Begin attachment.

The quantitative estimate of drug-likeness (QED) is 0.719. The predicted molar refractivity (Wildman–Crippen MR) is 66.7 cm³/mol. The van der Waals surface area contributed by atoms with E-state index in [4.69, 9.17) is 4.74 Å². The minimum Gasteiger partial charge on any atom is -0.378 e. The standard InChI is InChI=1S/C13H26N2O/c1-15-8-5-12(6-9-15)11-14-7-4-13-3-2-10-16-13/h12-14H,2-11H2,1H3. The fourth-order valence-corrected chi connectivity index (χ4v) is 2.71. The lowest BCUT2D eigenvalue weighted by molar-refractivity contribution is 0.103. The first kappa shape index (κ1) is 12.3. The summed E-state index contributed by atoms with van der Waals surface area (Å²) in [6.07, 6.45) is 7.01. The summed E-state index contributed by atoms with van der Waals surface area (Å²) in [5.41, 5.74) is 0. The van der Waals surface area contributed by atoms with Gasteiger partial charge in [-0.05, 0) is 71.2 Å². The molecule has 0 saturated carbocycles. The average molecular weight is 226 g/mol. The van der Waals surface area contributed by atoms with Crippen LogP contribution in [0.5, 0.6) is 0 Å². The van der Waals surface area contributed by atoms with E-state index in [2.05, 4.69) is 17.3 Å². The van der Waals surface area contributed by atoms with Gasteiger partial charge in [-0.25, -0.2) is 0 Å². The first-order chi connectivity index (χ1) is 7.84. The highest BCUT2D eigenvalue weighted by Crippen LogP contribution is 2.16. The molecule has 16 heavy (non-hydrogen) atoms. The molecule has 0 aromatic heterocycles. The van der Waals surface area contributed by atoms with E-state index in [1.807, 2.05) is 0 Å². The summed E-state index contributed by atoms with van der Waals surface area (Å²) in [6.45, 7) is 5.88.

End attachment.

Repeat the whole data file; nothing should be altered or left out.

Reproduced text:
The quantitative estimate of drug-likeness (QED) is 0.719. The predicted molar refractivity (Wildman–Crippen MR) is 66.7 cm³/mol. The van der Waals surface area contributed by atoms with E-state index in [4.69, 9.17) is 4.74 Å². The minimum Gasteiger partial charge on any atom is -0.378 e. The standard InChI is InChI=1S/C13H26N2O/c1-15-8-5-12(6-9-15)11-14-7-4-13-3-2-10-16-13/h12-14H,2-11H2,1H3. The fourth-order valence-corrected chi connectivity index (χ4v) is 2.71. The lowest BCUT2D eigenvalue weighted by molar-refractivity contribution is 0.103. The first kappa shape index (κ1) is 12.3. The summed E-state index contributed by atoms with van der Waals surface area (Å²) in [6.07, 6.45) is 7.01. The summed E-state index contributed by atoms with van der Waals surface area (Å²) in [5.41, 5.74) is 0. The van der Waals surface area contributed by atoms with Gasteiger partial charge in [-0.05, 0) is 71.2 Å². The molecule has 0 saturated carbocycles. The average molecular weight is 226 g/mol. The van der Waals surface area contributed by atoms with Crippen LogP contribution in [0.5, 0.6) is 0 Å². The van der Waals surface area contributed by atoms with E-state index in [2.05, 4.69) is 17.3 Å². The van der Waals surface area contributed by atoms with Gasteiger partial charge in [-0.25, -0.2) is 0 Å². The first-order chi connectivity index (χ1) is 7.84. The highest BCUT2D eigenvalue weighted by Crippen LogP contribution is 2.16. The molecule has 16 heavy (non-hydrogen) atoms. The molecule has 0 aromatic heterocycles. The van der Waals surface area contributed by atoms with E-state index in [1.807, 2.05) is 0 Å². The summed E-state index contributed by atoms with van der Waals surface area (Å²) in [6.45, 7) is 5.88.